Patients in the ICU are at the greatest risk of contracting healthcare-associated infections like methicillin-resistant Staphylococcus aureus. This study calculates the cost-effectiveness of methicillin-resistant S aureus prevention strategies and recommends specific strategies based on screening test implementation.Design:
A cost-effectiveness analysis using a Markov model from the hospital perspective was conducted to determine if the implementation costs of methicillin-resistant S aureus prevention strategies are justified by associated reductions in methicillin-resistant S aureus infections and improvements in quality-adjusted life years. Univariate and probabilistic sensitivity analyses determined the influence of input variation on the cost-effectiveness.Setting:
Hypothetical cohort of adults admitted to the ICU.Interventions:
Three prevention strategies were evaluated, including universal decolonization, targeted decolonization, and screening and isolation. Because prevention strategies have a screening component, the screening test in the model was varied to reflect commonly used screening test categories, including conventional culture, chromogenic agar, and polymerase chain reaction.Measurements and Main Results:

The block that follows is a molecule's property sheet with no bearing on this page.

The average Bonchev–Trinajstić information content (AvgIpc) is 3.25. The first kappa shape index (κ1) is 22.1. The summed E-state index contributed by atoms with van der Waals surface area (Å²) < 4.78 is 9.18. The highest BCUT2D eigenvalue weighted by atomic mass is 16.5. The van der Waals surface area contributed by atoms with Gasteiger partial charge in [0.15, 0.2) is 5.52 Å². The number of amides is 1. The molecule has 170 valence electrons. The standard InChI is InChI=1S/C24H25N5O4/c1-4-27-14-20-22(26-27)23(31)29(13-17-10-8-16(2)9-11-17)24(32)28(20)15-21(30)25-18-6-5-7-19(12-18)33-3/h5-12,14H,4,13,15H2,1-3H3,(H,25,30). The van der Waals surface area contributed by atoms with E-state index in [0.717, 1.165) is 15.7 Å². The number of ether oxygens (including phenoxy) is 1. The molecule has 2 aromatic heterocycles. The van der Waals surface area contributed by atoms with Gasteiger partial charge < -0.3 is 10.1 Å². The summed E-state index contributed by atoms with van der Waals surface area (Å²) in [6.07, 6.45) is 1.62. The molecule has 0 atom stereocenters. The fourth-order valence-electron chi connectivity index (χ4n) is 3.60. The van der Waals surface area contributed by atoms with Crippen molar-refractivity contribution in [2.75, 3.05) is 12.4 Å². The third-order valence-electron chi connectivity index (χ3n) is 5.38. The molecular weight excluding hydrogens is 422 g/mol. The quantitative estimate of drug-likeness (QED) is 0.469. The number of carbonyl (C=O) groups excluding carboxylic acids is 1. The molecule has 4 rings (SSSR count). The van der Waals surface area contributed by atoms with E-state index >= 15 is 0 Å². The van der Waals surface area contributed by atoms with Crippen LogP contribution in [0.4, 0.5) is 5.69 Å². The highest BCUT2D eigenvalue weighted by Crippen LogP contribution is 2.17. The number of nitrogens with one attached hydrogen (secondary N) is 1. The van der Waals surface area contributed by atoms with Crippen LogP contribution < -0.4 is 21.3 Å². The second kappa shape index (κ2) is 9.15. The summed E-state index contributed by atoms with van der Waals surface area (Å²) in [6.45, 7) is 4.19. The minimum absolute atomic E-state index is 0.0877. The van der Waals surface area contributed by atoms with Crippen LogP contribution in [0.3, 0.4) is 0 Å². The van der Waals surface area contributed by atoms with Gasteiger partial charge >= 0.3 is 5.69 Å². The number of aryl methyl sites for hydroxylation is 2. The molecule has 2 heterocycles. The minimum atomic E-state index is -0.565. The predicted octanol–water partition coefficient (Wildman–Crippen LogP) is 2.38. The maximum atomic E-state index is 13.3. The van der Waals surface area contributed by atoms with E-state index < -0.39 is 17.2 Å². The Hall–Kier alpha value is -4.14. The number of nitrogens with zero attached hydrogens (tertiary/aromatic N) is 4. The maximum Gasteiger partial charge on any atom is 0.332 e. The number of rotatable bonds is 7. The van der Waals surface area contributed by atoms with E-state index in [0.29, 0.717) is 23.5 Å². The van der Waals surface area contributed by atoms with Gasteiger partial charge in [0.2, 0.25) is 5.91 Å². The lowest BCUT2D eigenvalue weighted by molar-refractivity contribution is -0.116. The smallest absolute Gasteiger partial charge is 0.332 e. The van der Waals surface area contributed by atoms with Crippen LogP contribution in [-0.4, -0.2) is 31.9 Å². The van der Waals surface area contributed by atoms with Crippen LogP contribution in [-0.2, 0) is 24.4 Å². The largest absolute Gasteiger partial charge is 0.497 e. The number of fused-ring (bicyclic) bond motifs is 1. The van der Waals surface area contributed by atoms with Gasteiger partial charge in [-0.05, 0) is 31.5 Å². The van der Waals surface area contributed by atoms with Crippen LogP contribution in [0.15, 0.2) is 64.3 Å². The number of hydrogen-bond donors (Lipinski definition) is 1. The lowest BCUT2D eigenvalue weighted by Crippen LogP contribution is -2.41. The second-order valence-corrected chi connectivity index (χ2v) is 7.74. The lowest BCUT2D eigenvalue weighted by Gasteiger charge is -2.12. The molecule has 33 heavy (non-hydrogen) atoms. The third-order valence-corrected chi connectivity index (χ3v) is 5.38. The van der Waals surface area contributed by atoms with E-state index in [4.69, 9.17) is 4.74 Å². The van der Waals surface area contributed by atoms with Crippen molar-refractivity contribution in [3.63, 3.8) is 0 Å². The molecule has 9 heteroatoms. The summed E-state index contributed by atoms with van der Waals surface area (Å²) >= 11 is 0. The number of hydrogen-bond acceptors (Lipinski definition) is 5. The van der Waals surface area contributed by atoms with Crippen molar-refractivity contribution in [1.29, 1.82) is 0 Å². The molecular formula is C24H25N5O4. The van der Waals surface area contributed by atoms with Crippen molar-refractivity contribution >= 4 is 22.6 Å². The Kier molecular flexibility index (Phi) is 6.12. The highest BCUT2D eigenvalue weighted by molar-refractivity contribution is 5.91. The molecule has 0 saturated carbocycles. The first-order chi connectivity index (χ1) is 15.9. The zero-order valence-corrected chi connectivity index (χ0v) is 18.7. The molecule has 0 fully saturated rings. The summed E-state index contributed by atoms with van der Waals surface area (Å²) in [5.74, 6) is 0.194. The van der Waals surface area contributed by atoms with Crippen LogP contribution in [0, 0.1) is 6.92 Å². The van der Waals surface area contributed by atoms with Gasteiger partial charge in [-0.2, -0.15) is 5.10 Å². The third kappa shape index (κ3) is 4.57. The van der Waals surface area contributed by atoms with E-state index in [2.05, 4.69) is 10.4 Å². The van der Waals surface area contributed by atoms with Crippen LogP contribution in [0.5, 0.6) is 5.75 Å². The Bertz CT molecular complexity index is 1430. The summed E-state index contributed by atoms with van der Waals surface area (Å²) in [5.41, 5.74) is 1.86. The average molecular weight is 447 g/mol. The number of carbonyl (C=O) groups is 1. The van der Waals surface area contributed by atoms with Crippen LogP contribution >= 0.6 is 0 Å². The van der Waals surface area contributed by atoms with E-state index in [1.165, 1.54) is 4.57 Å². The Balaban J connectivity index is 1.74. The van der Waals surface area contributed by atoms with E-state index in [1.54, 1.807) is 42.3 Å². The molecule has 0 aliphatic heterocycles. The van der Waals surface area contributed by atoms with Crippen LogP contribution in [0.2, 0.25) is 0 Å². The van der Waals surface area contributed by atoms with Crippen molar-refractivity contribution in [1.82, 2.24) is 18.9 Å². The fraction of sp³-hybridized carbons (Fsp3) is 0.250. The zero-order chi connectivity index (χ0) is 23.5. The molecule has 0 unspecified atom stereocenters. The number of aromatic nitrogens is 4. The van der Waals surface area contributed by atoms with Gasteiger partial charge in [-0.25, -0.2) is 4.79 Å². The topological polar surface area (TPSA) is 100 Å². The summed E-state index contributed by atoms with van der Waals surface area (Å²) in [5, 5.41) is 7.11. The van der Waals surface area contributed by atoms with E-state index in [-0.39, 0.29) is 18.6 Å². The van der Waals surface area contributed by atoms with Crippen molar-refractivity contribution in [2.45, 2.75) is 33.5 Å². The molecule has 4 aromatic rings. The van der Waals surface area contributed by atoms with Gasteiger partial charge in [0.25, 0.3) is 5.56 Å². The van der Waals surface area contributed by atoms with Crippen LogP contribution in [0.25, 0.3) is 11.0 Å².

Universal and targeted decolonization are less costly and more effective than screening and isolation. This is consistent for all screening tests. When compared with targeted decolonization, universal decolonization is cost-saving to cost-effective, with maximum cost savings occurring when a hospital uses more expensive screening tests like polymerase chain reaction. Results were robust to sensitivity analyses.Conclusions:
As compared with screening and isolation, the current standard practice in ICUs, targeted decolonization, and universal decolonization are less costly and more effective. This supports updating the standard practice to a decolonization approach.